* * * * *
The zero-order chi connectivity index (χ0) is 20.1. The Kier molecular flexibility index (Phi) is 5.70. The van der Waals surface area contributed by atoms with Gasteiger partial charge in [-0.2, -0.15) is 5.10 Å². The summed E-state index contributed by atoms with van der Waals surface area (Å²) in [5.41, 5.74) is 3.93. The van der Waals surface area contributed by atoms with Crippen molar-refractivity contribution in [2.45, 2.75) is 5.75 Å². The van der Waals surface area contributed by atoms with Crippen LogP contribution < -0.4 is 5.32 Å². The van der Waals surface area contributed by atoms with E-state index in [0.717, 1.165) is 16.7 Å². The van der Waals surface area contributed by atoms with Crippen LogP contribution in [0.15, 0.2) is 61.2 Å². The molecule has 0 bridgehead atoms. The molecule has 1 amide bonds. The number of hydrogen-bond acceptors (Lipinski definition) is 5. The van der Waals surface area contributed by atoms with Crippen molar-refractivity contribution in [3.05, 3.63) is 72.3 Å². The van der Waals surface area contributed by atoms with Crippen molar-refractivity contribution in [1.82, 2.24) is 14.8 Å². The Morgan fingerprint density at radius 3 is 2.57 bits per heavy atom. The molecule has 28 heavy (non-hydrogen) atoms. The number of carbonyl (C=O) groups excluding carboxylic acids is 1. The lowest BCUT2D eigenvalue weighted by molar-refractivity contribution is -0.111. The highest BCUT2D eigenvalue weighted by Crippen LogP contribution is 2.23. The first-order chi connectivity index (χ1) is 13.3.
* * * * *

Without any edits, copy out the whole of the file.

The zero-order chi connectivity index (χ0) is 20.1. The Kier molecular flexibility index (Phi) is 5.70. The van der Waals surface area contributed by atoms with Gasteiger partial charge in [-0.2, -0.15) is 5.10 Å². The summed E-state index contributed by atoms with van der Waals surface area (Å²) in [5.41, 5.74) is 3.93. The van der Waals surface area contributed by atoms with Crippen molar-refractivity contribution in [2.45, 2.75) is 5.75 Å². The van der Waals surface area contributed by atoms with Crippen LogP contribution < -0.4 is 5.32 Å². The van der Waals surface area contributed by atoms with E-state index in [0.717, 1.165) is 16.7 Å². The van der Waals surface area contributed by atoms with Crippen LogP contribution in [0.15, 0.2) is 61.2 Å². The molecule has 0 bridgehead atoms. The molecule has 1 amide bonds. The number of hydrogen-bond acceptors (Lipinski definition) is 5. The van der Waals surface area contributed by atoms with Crippen molar-refractivity contribution in [3.05, 3.63) is 72.3 Å². The van der Waals surface area contributed by atoms with Crippen molar-refractivity contribution in [1.82, 2.24) is 14.8 Å². The Morgan fingerprint density at radius 3 is 2.57 bits per heavy atom. The molecule has 28 heavy (non-hydrogen) atoms. The number of carbonyl (C=O) groups excluding carboxylic acids is 1. The lowest BCUT2D eigenvalue weighted by molar-refractivity contribution is -0.111. The highest BCUT2D eigenvalue weighted by Crippen LogP contribution is 2.23. The first-order chi connectivity index (χ1) is 13.3.